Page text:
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Fewer Clouds Mean Global Warming

NASA researchers have found that more sunlight entered the tropics and more heat escaped into space in the 1990s than in the 1980s, meaning there was less cloud cover to block incoming radiation or to stop the heat from escaping into the atmosphere. They determined this after examining 22 years of satellite measurements.

?Since clouds were thought to be the weakest link in predicting future climate change from greenhouse gases, these new results are unsettling,? says Dr. Bruce Wielicki of NASA. ?It suggests that current climate models may, in fact, be more uncertain than we had thought. Climate change might be either larger or smaller than the current range of predictions.?

What?s known as the radiation budget, the balance between Earth?s incoming and outgoing energy, controls the planet?s temperature and climate. These changes in the radiation budget are two to four times larger than scientists had believed possible.

A research group at NASA Goddard Institute for Space Studies (GISS) has developed a new method of comparing the satellite observations to other meteorological data. ?The new method is a conceptual breakthrough in how we analyze data,? says Anthony Del Genio, a scientist at GISS.

?What it shows is remarkable,? says Wielicki. ?The rising and descending motions of air that cover the entire tropics, known as the Hadley and Walker circulation cells, appear to increase in strength from the 1980s to the 1990s. This suggests that the tropical heat engine increased its speed.?

Faster air circulation dried out the water vapor that is needed for cloud formation in the atmosphere over the most northern and southern tropical areas. Fewer clouds allowed more sunlight to enter and more heat to leave the tropics.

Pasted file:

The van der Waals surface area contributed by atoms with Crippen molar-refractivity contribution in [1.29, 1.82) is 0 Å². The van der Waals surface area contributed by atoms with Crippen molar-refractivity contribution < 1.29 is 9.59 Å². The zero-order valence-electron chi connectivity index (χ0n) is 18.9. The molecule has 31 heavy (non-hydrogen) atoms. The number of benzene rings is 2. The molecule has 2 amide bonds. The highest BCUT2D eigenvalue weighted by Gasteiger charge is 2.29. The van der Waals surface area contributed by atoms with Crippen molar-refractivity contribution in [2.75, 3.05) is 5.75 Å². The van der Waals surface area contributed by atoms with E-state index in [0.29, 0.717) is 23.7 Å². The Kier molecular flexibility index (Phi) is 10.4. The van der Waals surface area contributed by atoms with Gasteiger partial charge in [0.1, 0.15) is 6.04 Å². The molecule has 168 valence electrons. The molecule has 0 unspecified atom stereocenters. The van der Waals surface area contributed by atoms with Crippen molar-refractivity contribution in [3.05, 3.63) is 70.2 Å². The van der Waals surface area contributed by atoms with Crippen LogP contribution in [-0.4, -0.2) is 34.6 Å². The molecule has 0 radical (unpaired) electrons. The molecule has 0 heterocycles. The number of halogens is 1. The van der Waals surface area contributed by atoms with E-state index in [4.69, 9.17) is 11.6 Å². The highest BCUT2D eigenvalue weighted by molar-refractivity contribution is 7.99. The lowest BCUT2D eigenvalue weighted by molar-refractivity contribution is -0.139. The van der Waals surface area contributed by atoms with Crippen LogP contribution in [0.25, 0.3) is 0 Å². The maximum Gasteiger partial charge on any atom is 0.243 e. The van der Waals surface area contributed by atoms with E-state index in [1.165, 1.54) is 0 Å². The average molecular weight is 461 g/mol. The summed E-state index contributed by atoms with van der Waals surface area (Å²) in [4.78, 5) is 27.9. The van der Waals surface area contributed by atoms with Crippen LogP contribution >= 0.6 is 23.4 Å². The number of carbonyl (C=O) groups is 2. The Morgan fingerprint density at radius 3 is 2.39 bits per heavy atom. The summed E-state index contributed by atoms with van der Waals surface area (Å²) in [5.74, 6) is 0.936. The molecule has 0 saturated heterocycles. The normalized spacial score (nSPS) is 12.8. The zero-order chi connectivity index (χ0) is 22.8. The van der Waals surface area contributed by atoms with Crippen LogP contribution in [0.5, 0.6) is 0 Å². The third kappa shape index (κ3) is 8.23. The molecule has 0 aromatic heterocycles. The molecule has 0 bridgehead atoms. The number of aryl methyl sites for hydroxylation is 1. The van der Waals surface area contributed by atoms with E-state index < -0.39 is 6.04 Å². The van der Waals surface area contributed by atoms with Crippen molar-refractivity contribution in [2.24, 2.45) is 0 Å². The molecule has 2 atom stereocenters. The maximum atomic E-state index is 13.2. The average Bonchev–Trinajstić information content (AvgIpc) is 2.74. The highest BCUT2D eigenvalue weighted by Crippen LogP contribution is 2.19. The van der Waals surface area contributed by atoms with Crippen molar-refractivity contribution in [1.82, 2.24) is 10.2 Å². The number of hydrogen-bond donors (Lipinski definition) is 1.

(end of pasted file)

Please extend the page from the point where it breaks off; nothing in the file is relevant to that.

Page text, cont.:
Several of the world?s top climate modeling research groups tried to reproduce the tropical cloud changes. But their climate models predicted smaller changes than were actually observed by the satellite. ?It?s as if the heat engine in the tropics has become less efficient using more fuel in the 90s than in the 80s,? says Wielicki. ?We tracked the changes to a decrease in tropical cloudiness that allowed more sunlight to reach the Earth?s surface. But what we want to know is why the clouds would change.?

?A value of this research is it provides a documented change in climate and a target for climate models to simulate,? says Del Genio. ?The question is, if this fluctuation is due to global climate change or to natural variability. We think this is a natural fluctuation, but there is no way to tell yet.?

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